Hiking footwear is an important consideration for every walker – the comfort of your feet will play a big part in your enjoyment of a walk. Blisters, hot spots, damp socks, sore soles and twisted ankles are all problems that involve your footwear.
Aiming to answer the eternal hiking question ‘are hiking shoes or hiking boots better?’ we spoke to footwear guru James from Melbourne outdoor retailer Bogong Equipment. And the answer to the simple question is not that simple.
“If you look at the whole outdoor footwear category, ‘boots or shoes’ oversimplifies the product range and the customer usage,” says James. “Walking around the Prom with a day pack versus hiking through Southwest Tassie with a 25 kilo backpack are quite different applications for a similar product.”
James says it’s most helpful to first look at two key things. A) what foot shape you have and B) what sort of walking you will use your footwear for. So let’s start right there, with A) – your foot shape.
Your foot shape is important – so get your foot properly measured
The shape of your foot will play an important role in the walking footwear that you choose.
“If somebody has a very wide foot, it doesn’t matter if the shoe or boot perfectly suits their usage – they need to buy the one that fits their foot the best. That’s always the most important thing: suitability to foot shape,” says James.
“You need hiking footwear to be fitted properly. If you walk into a shop and they don’t measure your foot properly with a Brannock device, I’d encourage people to walk out, because they’re not checking to see what size you are … shoe sizing is a mine field, it’s variable between brands and models. Staff need to establish how wide your foot is and where the flex point is on your foot.”
“Different brands have different profiles,” says James. He explains that Italian brands can have a slightly narrower fitting, while American brands can be wider. The best thing to do is head to a shop with a range of brands – they will be more likely to have something that suits both your foot shape and your intended use.
Think about the type of walking that you do
Part B) of James’ key factors to consider when footwear shopping is the type of walking that you do.
“When we are profiling a customer for hiking footwear, I break people into three main categories,” says James.
“The first category is customers that are day walking only – shortish walks, light packs, and single day usage. The middle category is customers with mixed use, where they will be day walking but they will also sometimes be carrying overnight hiking packs, and that is a key point of difference – whether or not they will be carrying a heavy pack. If you’re carrying a heavy pack, as a general principle, it necessitates more structured, more supportive footwear. The third category is the customer who is most commonly going to be carrying a heavy backpack in rough terrain.”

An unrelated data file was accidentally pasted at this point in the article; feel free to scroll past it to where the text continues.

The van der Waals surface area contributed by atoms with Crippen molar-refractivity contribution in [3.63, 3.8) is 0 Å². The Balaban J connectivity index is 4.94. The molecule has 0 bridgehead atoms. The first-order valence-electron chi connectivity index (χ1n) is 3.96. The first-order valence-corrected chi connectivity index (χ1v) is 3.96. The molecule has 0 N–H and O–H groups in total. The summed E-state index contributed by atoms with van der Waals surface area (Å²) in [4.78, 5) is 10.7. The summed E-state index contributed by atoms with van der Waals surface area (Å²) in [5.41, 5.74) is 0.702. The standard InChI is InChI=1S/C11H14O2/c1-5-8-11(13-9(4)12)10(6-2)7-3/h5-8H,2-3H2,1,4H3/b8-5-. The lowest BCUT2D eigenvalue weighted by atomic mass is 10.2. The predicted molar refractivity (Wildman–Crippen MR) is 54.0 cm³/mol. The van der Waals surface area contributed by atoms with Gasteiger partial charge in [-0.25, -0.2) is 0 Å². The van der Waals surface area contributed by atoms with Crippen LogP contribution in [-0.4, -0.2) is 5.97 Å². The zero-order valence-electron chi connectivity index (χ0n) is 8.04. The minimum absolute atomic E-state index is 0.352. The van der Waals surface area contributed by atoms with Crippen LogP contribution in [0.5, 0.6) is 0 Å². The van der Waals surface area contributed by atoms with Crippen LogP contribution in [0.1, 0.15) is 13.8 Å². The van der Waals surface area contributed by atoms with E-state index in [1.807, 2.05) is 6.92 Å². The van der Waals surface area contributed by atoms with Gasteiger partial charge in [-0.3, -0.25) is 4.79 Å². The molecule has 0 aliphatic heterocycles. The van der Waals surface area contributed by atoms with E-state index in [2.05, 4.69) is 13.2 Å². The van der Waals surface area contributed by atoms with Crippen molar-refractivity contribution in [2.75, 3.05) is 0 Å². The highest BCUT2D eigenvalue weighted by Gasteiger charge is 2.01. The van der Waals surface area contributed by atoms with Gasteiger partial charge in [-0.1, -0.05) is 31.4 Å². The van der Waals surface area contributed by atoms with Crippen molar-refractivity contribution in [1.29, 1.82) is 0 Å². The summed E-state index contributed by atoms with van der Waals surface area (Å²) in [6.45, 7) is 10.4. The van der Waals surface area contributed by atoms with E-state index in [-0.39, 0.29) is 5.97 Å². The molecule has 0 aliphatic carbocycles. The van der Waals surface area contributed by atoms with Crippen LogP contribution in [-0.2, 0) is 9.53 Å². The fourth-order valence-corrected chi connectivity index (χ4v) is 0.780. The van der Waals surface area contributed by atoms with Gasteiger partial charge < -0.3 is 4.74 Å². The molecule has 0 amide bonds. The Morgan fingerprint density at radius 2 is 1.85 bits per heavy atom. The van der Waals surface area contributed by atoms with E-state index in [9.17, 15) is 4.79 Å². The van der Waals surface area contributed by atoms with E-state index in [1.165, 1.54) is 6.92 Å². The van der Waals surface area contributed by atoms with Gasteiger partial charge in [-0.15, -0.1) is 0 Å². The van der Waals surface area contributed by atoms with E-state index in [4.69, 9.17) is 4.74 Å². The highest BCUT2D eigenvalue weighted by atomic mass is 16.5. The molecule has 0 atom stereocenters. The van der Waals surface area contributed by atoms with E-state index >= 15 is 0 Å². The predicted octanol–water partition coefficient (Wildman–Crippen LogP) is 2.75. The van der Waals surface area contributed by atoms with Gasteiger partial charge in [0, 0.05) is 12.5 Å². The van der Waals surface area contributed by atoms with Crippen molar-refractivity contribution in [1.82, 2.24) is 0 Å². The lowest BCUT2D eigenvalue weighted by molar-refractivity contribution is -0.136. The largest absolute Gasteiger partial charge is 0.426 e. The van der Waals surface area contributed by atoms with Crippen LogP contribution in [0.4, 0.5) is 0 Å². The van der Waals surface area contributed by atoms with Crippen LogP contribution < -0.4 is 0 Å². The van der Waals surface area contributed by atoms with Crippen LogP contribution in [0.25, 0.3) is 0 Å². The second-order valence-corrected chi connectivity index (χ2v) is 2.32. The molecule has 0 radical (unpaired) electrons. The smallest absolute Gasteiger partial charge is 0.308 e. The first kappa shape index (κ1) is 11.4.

“We try to ascertain what the most ‘hard core’ use of the footwear is going to be and we encourage people to purchase for that need,” says James.
Is the question shoes or boots… or is it how much ankle support and structure?
“Going back to the initial question of shoes or boots, my personal theory is that if you’re buying footwear for hiking, you should have something that supports the ankle. There’s no harm in having ankle support,” says James.
But ankle support doesn’t necessarily mean ‘boots’. It can mean a middle-range item of footwear known as a ‘mid’ or a ‘mid-cut’.
“In many cases we have exactly the same product in a shoe or in a boot,” says James. “Something that is made as a shoe and then comes as an ankle support version is often called a ‘mid’ – as opposed to a boot. A boot is something that has a bit more structure under the foot.”
So does that mean a hiking shoe or ‘mid’ is not as strong as a boot?
“Hiking shoes are designed for use in the outdoors but they are most certainly designed for lighter packs, so in a lot of senses they are like a rugged sneaker, whereas boots have a different structure to them – you can imagine the different dynamic when you’re walking with a 20 kilo backpack on. It changes all the forces that are applied through the foot. So with a more structured boot, you can let the boot do the work rather than your foot.”
So, what’s the best footwear for the average Park Trek walker?
We asked James for his recommendation for an average Park Trek client, considering that most of Park Trek’s tours involve carrying a day pack over several days of walking – sometimes shorter walks on well-maintained trails and sometimes long days on rugged trails.